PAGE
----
This article was originally published in The Spectator Australia on or about 15 November 2023 and was written by the author in their capacity as a contributor for that publication.
It has been republished on the IPA website with permission. The views expressed are those of the author alone.
‘Be that teacher’ is a new $10 million advertising blitz by federal, state, and territory governments that aims to elevate the status of the teaching profession, to celebrate its impact, and to inspire more individuals to consider teaching as a fulfilling career path.
The campaign’s objectives, to reshape the public perception of teachers and to encourage aspiring educators, may well be necessary, but it will do nothing to address the reasons behind our drastic teacher shortage or stem the exodus of teachers from the profession.
To encourage new recruits, the campaign offers up the testimony of eight dedicated teachers. Their stories regarding the connections forged with students, emphasise the transformative power of a great teacher and the enduring satisfaction teachers can derive from their vocation. It’s genuinely positive and convincing stuff.
However, the campaign runs the risk of doing more harm than good. By not seeking to address the systemic problems within the education system, ‘Be that teacher’ obscures the challenges faced daily by teachers in the classroom.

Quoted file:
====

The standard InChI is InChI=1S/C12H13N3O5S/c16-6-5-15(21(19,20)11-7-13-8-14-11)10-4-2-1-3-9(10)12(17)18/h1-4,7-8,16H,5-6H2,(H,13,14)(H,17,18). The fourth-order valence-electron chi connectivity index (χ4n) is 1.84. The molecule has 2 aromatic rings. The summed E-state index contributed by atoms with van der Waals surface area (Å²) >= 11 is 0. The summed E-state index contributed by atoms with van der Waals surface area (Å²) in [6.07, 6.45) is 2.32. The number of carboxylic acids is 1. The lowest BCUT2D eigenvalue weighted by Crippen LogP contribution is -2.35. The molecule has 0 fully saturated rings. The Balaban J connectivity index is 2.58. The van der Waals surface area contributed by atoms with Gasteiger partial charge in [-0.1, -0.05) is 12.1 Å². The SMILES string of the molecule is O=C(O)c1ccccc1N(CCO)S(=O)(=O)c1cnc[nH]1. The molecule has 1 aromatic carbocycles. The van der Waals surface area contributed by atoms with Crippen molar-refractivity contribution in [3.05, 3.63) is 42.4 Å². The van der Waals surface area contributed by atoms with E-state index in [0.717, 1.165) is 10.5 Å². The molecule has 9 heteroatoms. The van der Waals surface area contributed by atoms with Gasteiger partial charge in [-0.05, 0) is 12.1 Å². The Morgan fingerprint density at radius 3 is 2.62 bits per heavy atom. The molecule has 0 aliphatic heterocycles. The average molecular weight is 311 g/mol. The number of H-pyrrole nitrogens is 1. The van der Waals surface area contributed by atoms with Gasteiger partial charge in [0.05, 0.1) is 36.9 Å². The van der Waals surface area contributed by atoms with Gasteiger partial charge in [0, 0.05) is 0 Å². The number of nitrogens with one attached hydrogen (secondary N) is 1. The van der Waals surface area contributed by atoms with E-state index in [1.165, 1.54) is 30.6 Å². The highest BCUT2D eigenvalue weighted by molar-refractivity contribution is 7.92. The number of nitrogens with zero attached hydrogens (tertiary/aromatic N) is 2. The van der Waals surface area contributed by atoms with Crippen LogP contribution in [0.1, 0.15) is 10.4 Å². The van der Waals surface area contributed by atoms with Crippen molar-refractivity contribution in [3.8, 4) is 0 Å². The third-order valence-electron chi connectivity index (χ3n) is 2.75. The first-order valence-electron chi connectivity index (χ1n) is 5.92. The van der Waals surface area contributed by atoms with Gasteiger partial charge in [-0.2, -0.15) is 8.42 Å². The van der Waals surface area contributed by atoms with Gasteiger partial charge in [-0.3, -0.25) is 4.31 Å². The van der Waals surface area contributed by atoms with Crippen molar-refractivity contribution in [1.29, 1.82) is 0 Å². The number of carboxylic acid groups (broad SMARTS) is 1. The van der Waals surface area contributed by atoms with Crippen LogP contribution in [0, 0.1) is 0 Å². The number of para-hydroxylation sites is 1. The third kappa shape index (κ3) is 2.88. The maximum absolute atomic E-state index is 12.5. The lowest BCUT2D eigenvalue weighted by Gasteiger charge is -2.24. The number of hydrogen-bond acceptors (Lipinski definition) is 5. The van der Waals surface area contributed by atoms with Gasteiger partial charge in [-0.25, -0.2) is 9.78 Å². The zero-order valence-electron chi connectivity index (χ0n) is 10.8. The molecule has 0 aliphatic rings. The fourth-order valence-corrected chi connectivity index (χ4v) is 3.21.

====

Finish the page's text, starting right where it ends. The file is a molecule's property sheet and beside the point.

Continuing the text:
Lack of ‘teacher-heart’ is not the problem in the Australian education system. The problem that demands urgent attention is what awaits a teacher in the classroom, namely, a steady decline in academic standards and a workforce in crisis. It is a crisis generated by a lack of relevant training, unsustainable workloads and unnecessary paperwork keeping teachers from their actual job. On top of this, parents with often unrealistic expectations, and unruly – sometimes violent – students exacerbate the problem.
Any campaign to attract teachers that fails to address these issues will do little to solve the teaching crisis.
Australian classrooms are one of the most problematic in the OECD. The 2018 OECD Programme for International Student Assessment results (PISA) showed while most countries registered an improvement in classroom behaviour, Australia’s had deteriorated. Australian classrooms ranked among the unruliest in the world, at 70th out of the 77 countries surveyed.
It is unsurprising that students feel empowered to antagonise and disrupt when our National Curriculum is an ideologically driven document explicitly urging students, from their earliest years, to dissent and participate in acts of civil disobedience. The idea that self-restraint and discipline are outdated vestiges of a bygone era has hardly helped.
Moreover, when a student misbehaves, the subsequent administrative demands on the teacher are daunting. The investigation and detailed documentation of the incident itself is followed by a teacher-led ‘roundtable’ discussion with those involved – employing ‘restorative practices’ – and further meetings with other staff and parents. Every one of these conversations must be documented. Hours of time, taken away from actual teaching or lesson preparation, are required every time there is an incident of almost any kind.